Pathogenic bacteria, protozoa, and viruses can be transmitted via the foods and beverages we consume. Even large companies with quality control procedures including microbial testing are vulnerable to the production and distribution of contaminated foods and beverages.
According to the Centers for Disease Control (CDC), the three most common foodborne pathogenic bacteria leading to hospitalization are Escherichia coli (strain O157:H7), Salmonella, and Campylobacter. Another bacterium, Listeria, has been in the news in recent years as well and is now on the CDC’s list of top 5 foodborne pathogens leading to death. The pathogenic bacteria cause mainly digestive symptoms, and some also cause fever. The intensity of symptoms vary from mild to severe and even life threatening. Because of weak immune systems, pregnant women, infants and children, the elderly, and immune-compromised adults are at greater risk. The CDC and US Department of Health & Human Services offer recommendations for consumers to protect themselves, but it’s also the responsibility of producers to take measures to protect their customers and, therefore, their business.1,2
Testing products for microbial contamination becomes necessary when any step in the food production process has the potential to introduce pathogenic organisms, including (but not limited to) the use of raw meat or eggs and fresh produce. Similarly, the risk for contamination increases if the product is handled by humans after the production process but prior to packaging. The question becomes which testing methods to use and when to apply them. Producers of foods and beverages will need to work with their FDA representative to develop a suitable plan for microbial testing.
The Environmental Protection Agency (EPA) recommends a series of standardized methods in its handbook, Standard Methods for the Examination of Water and Wastewater. Many of the EPA’s suggested methods are acceptable for FDA regulatory compliance as well, and are available at www.standardmethods.org/.
These methods follow traditional microbiological techniques to grow, enumerate, and identify microbes. The methods usually begin with an enrichment phase, in which an aliquot of the food sample is cultured in a nonselective media under favorable conditions for the widest variety of microbes. This step ensures any present bacteria have a chance to multiply until they are detectable.
Next is a selective growth and confirmation phase. The selective growth phase isolates the harmful bacteria from benign bacteria, so that the targeted bacteria can be counted. The result is used to estimate the concentration of harmful bacteria in the original sample.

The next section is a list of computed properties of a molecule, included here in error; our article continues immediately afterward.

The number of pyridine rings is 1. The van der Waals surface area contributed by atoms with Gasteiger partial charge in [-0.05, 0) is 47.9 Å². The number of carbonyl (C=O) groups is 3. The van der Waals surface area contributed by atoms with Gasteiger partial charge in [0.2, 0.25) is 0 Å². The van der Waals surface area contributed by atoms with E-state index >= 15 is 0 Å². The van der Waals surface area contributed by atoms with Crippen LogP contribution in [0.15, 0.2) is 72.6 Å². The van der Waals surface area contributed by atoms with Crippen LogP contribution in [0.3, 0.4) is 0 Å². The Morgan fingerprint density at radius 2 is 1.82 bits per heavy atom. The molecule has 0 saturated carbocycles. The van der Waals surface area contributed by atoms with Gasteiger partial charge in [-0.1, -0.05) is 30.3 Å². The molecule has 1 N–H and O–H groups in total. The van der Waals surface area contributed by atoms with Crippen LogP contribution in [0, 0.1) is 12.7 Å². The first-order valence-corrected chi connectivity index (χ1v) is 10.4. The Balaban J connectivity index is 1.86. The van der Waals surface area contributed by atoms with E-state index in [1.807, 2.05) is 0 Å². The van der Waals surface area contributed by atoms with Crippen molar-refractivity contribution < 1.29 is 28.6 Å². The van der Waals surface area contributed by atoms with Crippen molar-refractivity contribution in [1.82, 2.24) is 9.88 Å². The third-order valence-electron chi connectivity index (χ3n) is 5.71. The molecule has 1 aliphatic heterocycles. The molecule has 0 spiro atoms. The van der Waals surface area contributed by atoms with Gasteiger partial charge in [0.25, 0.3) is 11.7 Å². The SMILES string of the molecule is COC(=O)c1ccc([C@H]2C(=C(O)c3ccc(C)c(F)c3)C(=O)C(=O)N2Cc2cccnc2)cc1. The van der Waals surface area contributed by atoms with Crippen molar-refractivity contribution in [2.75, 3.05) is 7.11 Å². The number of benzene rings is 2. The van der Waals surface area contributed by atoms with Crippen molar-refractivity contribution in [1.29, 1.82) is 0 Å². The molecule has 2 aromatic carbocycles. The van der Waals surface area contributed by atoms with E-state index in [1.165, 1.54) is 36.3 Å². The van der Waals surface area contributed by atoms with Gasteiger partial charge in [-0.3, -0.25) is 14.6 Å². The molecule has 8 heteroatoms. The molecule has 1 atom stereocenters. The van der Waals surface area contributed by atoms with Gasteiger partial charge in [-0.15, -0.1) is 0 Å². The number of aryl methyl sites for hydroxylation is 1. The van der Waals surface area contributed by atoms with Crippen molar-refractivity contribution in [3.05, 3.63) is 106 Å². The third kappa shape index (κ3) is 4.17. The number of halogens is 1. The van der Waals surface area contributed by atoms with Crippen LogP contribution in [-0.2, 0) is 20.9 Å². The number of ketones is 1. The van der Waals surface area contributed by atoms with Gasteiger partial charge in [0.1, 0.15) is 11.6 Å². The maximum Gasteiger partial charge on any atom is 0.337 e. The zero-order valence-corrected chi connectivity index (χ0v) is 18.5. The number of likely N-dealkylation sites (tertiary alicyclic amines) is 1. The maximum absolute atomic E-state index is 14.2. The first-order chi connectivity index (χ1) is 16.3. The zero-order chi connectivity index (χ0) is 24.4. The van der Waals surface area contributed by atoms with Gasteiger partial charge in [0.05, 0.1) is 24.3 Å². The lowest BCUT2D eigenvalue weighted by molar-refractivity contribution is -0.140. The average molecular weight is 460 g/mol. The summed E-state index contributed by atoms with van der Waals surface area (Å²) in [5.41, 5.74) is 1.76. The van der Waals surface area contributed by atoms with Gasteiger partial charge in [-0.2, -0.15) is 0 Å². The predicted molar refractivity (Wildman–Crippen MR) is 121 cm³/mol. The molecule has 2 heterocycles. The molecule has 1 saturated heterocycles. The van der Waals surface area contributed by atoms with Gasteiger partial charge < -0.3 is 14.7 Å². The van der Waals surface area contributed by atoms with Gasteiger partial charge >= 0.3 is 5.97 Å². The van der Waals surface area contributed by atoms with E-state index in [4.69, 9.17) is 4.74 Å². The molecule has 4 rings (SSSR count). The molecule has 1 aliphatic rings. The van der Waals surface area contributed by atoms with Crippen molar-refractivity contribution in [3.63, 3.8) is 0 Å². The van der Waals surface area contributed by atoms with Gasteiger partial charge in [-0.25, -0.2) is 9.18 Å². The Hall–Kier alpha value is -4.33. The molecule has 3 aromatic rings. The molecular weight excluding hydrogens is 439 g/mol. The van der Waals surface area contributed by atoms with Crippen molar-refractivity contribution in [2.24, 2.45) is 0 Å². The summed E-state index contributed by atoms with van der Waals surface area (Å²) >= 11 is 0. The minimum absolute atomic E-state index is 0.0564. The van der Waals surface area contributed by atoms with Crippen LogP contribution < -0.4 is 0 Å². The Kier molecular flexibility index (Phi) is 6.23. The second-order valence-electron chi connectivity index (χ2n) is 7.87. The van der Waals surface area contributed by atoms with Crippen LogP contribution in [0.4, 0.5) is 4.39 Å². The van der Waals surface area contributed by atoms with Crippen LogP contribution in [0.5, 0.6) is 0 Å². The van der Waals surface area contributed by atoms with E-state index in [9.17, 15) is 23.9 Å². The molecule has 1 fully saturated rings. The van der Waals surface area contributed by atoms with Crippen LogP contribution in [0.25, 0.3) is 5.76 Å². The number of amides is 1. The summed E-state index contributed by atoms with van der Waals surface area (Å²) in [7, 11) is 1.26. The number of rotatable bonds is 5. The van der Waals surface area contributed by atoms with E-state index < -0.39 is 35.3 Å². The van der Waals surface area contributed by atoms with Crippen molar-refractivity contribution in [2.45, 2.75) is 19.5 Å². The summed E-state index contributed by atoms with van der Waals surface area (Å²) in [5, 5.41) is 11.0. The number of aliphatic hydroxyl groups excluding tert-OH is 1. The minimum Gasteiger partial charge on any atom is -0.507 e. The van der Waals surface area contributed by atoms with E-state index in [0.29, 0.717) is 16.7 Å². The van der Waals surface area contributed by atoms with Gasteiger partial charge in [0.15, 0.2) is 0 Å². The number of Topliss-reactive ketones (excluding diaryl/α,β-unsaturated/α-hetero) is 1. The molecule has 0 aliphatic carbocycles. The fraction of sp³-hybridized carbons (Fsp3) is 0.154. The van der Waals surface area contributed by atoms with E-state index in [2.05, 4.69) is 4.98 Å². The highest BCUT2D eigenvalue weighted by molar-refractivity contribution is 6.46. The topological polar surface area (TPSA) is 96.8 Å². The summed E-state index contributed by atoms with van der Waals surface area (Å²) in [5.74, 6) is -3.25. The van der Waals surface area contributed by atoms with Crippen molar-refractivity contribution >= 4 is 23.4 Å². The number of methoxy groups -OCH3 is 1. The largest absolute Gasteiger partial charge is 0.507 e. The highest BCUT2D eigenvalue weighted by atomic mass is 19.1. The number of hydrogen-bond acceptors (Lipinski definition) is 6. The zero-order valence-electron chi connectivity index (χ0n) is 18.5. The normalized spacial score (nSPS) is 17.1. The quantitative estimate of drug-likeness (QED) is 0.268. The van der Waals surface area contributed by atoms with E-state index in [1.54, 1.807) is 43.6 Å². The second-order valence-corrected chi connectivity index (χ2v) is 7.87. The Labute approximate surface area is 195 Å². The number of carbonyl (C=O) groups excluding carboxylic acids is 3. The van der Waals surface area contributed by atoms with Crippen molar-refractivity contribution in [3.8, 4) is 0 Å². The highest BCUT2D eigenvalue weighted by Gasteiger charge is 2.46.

Another organization, the US Pharmacopeia, has assembled a series of monographs that detail other acceptable methods as well in its USP 34 NF 29 and Food Chemical Codex publications, which are available online at www.usp.org/products/ for a fee.
Beside the standardized methods of traditional microbiological testing, relatively new developments in microbe detection are now available. Rapid detection systems utilize a short incubation period followed by either a metabolic or immunochromatographic assay. Both Readycult® and Singlepath® are not acceptable by FDA standards, but offer faster results for unofficial testing. Similarly, the FDA is assessing the suitability of molecular methods of microbial identification, but hasn’t yet found any of them to be FDA compliant. However, these methods have been used extensively in research for decades, and include PCR amplification of microbe species specific genes followed by electrophoretic separation of the amplified gene products and visualization by UV luminescent staining or DNA sequencing. Molecular methods provide the fastest detection of harmful bacteria.
All of the FDA compliant methods for detection of harmful microbes require culturing of product samples to determine if they are contaminated, followed by further testing to enumerate and identify any finished products that are positive for microbial contamination. In addition, the quality assurance department of a food production company will need to periodically validate their protocols by performing positive control tests (such as growing cultures of known bacteria to prove that the methods used are appropriate and performed properly).
The following is a list of equipment and consumable items necessary to begin testing. While the list is not exhaustive, it will set a food production company on the right track. Don’t forget lab basics, such as lab coats, goggles, gloves, and more when outfitting a laboratory for the first time.
If interested in using other methods for unofficial rapid testing, there are the kits and the molecular methods mentioned above. For help in outfitting a laboratory for the standard methods and other methods, please contact a Cole-Parmer Application Specialist.